A solid choice for skeletonizing is actually the heavy horse. Since pathfinder just applies the advanced template, they have a baseline Cha of 11. Better than almost any other cheap and easily accessible creature.

Regarding the OP, I've seen a houserule (which I had no problem with personally) of spending a week of training and a small fee to grant a pet an extra HD. I would probably use the retraining rules from Ult.Campaign as a price baseline, and likewise implement a cap on how high you could train the HD (like Character level -2 or such, no level 1 animal handlers with 10hd dogs).

We can't "see" the mechanics here in the real world, but I'd beleive police dogs are effectively "higher HD" than regular dogs due to their training. I don't think tricks alone can justify the difference between a "civilian" german shepherd and a police trained one.

This is usually covered by templates in game.

Driver 325 yards wrote:
Skylancer4 wrote:
Chess Pwn wrote:
awaken the dogs and have them take class levels.
This is known as the "Leadership feat".
Awaken in part says,
You awaken a tree or animal to human-like sentience. To succeed, you must make a Will save (DC 10 + the animal's current HD, or the HD the tree will have once awakened). The awakened animal or tree is friendly toward you. You have no special empathy or connection with a creature you awaken, although it serves you in specific tasks or endeavors if you communicate your desires to it. If you cast awaken again, any previously awakened creatures remain friendly to you, but they no longer undertake tasks for you unless it is in their best interests.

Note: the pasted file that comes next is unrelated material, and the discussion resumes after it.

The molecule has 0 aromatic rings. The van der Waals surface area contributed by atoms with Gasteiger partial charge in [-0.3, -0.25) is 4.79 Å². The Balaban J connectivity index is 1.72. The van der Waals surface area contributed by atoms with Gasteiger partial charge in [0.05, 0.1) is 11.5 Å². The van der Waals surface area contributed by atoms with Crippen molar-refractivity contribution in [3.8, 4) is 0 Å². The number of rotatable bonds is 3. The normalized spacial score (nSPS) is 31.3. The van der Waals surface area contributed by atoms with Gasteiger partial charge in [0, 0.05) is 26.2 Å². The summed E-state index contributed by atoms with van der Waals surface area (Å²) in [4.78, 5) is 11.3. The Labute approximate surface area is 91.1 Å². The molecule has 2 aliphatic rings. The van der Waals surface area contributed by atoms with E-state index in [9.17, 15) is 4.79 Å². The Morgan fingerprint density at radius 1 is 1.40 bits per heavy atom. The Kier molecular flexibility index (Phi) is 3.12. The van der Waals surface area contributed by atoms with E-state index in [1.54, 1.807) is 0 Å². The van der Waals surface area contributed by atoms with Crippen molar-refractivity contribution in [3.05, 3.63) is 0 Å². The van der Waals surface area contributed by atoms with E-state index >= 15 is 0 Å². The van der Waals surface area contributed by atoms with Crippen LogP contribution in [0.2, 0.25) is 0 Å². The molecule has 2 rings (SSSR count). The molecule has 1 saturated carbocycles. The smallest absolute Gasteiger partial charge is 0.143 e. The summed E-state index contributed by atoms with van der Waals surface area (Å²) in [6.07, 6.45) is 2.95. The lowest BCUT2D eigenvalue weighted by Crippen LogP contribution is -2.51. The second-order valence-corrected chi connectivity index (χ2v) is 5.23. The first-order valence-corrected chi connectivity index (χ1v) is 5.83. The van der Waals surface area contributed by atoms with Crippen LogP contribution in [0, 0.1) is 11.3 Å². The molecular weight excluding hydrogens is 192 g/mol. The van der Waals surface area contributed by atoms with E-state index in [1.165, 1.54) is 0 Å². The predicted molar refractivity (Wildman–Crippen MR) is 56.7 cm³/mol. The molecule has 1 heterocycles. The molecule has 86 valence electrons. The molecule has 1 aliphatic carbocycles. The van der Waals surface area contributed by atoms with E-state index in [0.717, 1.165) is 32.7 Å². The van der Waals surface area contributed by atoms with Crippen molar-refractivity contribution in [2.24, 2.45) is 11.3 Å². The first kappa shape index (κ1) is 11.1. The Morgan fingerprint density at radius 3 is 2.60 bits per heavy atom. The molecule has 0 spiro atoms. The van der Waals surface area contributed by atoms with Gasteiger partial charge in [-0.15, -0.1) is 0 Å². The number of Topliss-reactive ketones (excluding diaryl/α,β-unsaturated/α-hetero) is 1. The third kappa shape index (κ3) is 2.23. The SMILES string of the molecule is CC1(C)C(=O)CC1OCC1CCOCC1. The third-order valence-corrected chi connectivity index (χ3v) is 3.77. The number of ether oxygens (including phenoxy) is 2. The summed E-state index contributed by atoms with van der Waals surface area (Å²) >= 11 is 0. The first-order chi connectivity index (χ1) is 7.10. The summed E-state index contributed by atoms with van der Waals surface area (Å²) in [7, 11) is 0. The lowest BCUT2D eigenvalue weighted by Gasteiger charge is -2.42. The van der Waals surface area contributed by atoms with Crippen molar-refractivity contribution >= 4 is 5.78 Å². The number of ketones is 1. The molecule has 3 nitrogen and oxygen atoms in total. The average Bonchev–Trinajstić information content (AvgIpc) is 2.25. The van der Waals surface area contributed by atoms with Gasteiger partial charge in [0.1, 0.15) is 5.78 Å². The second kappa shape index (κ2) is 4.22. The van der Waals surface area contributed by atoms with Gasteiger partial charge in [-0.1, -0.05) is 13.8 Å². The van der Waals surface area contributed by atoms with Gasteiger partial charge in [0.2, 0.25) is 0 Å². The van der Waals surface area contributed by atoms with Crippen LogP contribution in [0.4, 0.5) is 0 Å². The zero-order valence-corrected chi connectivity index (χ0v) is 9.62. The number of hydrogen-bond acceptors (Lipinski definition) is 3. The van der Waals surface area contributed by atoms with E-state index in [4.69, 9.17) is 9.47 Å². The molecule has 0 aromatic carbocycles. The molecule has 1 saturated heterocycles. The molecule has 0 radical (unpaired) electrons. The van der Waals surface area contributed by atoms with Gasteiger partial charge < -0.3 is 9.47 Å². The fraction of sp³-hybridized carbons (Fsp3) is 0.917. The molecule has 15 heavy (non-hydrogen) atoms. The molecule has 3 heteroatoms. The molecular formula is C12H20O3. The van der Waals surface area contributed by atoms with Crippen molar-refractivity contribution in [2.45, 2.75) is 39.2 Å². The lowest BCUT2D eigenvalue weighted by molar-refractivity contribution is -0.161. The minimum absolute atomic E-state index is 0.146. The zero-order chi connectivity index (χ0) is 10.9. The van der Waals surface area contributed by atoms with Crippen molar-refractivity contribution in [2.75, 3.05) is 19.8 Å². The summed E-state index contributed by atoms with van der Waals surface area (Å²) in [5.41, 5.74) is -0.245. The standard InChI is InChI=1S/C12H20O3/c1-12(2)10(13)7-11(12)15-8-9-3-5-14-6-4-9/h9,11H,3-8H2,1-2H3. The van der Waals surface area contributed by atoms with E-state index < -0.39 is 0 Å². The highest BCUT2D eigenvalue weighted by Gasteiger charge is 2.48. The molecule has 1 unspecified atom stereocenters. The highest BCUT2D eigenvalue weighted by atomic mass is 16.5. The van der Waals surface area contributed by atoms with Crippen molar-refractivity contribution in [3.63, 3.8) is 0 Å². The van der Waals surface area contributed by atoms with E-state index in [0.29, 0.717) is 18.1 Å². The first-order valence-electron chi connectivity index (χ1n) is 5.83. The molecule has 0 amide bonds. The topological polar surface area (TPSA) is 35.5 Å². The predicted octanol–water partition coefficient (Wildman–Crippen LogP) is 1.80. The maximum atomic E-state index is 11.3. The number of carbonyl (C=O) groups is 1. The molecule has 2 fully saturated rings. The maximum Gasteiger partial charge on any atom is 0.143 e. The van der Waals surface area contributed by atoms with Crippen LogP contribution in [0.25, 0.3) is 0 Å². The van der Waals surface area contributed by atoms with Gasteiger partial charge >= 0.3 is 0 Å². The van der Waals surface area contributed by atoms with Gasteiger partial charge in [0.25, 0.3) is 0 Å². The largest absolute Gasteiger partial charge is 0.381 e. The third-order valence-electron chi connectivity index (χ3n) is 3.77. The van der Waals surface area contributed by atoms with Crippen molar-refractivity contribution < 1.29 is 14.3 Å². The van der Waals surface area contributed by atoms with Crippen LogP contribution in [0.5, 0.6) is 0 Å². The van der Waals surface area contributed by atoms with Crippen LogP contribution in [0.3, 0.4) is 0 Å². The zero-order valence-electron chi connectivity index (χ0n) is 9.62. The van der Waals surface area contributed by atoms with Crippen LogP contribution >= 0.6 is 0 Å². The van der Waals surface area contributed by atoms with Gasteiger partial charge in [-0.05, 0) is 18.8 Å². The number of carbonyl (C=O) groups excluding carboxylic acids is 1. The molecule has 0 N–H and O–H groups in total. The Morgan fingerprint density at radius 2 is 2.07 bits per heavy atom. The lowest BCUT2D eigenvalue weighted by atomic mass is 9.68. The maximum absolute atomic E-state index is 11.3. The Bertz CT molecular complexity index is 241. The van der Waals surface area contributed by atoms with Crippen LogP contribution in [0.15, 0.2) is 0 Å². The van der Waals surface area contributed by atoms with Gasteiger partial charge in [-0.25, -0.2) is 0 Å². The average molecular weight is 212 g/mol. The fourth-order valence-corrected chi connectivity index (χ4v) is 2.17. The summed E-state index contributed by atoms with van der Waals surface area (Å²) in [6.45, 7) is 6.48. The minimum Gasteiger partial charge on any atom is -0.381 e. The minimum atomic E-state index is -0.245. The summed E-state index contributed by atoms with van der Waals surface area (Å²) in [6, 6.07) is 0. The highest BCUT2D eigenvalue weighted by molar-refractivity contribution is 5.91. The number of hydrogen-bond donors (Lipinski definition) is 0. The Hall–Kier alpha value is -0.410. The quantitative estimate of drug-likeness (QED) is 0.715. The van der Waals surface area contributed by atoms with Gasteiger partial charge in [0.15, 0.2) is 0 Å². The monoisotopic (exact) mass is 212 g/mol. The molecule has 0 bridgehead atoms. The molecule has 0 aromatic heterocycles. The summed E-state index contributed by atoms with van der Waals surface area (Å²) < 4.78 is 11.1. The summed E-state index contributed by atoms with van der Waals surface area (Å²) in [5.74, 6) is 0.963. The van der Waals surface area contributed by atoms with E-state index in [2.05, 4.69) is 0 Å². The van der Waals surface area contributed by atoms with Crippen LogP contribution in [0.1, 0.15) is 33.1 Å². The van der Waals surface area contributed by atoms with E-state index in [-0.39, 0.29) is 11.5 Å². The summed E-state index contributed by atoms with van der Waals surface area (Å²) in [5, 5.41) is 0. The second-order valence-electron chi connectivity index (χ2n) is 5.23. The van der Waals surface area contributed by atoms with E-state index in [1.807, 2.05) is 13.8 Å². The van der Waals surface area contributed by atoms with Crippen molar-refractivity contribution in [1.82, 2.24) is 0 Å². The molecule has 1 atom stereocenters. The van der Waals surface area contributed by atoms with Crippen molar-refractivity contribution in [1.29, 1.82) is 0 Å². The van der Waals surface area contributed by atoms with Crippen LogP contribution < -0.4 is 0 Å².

So you don't even need the Leadership Feat. You do have to be able to cast awaken though, since the benefit seems to only go to the person who cast the spell. Use Magic Device + a scroll maybe?

You do if you want to "control" it like an animal companion. That line effectively says "new NPC is friendly to you, it will help like a charmed NPC" which is a completely different situation, opposed to a loyal and always around animal companion/follower from Leadership. Basically it is around and the GM runs it, not you and there is no "staying power" to said creature, it isn't going to be or meant to be around indefinitely.

Or are you suggesting that one spell renders a rather powerful feat redundant and useless?

Chess Pwn wrote:
awaken the dogs and have them take class levels.

This is known as the "Leadership feat".

Murdock Mudeater wrote:
CyderGnome wrote:

Here's a picture of one: rman-or-swiss-war-scythe-97-1034-wfl072
Yeah, does look more like a bladed spear, but that would certainly have a sheath/scabbard. Yeah, guess I'll go with this. Thanks.

It actually says "sword scabbard" not polearm, covering or anything else, just to point that out.